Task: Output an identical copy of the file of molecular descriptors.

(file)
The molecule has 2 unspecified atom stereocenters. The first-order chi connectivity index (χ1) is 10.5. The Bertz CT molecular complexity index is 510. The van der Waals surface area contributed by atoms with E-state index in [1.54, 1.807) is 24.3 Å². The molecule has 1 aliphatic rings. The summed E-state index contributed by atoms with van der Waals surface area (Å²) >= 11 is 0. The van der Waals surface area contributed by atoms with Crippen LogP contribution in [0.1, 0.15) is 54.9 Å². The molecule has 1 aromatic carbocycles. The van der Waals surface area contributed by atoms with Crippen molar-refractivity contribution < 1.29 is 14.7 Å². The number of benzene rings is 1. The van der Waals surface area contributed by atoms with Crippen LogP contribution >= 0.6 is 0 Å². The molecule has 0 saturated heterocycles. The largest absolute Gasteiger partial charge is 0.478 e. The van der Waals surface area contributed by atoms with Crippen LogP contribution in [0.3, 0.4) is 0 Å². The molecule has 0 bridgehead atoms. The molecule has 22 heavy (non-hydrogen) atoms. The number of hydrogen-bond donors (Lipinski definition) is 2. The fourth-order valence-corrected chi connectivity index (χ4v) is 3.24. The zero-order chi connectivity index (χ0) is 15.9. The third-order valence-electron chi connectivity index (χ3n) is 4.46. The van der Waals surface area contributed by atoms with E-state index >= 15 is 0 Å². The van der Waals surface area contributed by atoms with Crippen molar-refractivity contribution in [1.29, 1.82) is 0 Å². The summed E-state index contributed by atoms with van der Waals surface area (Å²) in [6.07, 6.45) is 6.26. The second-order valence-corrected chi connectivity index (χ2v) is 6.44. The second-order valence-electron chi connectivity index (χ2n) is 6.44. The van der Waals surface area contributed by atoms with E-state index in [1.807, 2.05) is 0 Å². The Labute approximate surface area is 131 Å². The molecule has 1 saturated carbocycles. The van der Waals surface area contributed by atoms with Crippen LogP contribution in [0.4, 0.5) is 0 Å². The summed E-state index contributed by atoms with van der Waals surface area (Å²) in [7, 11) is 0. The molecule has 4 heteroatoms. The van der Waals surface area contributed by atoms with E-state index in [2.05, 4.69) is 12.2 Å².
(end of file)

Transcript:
The molecule has 2 unspecified atom stereocenters. The first-order chi connectivity index (χ1) is 10.5. The Bertz CT molecular complexity index is 510. The van der Waals surface area contributed by atoms with E-state index in [1.54, 1.807) is 24.3 Å². The molecule has 1 aliphatic rings. The summed E-state index contributed by atoms with van der Waals surface area (Å²) >= 11 is 0. The van der Waals surface area contributed by atoms with Crippen LogP contribution in [0.1, 0.15) is 54.9 Å². The molecule has 1 aromatic carbocycles. The van der Waals surface area contributed by atoms with Crippen molar-refractivity contribution < 1.29 is 14.7 Å². The number of benzene rings is 1. The van der Waals surface area contributed by atoms with Crippen LogP contribution >= 0.6 is 0 Å². The molecule has 0 saturated heterocycles. The largest absolute Gasteiger partial charge is 0.478 e. The van der Waals surface area contributed by atoms with Crippen LogP contribution in [0.3, 0.4) is 0 Å². The molecule has 0 bridgehead atoms. The molecule has 22 heavy (non-hydrogen) atoms. The number of hydrogen-bond donors (Lipinski definition) is 2. The fourth-order valence-corrected chi connectivity index (χ4v) is 3.24. The zero-order chi connectivity index (χ0) is 15.9. The third-order valence-electron chi connectivity index (χ3n) is 4.46. The van der Waals surface area contributed by atoms with E-state index >= 15 is 0 Å². The van der Waals surface area contributed by atoms with Crippen molar-refractivity contribution in [1.29, 1.82) is 0 Å². The summed E-state index contributed by atoms with van der Waals surface area (Å²) in [6.07, 6.45) is 6.26. The second-order valence-corrected chi connectivity index (χ2v) is 6.44. The second-order valence-electron chi connectivity index (χ2n) is 6.44. The van der Waals surface area contributed by atoms with E-state index in [1.807, 2.05) is 0 Å². The Labute approximate surface area is 131 Å². The molecule has 1 saturated carbocycles. The van der Waals surface area contributed by atoms with Crippen LogP contribution in [0.4, 0.5) is 0 Å². The summed E-state index contributed by atoms with van der Waals surface area (Å²) in [7, 11) is 0. The molecule has 4 heteroatoms. The van der Waals surface area contributed by atoms with E-state index in [2.05, 4.69) is 12.2 Å².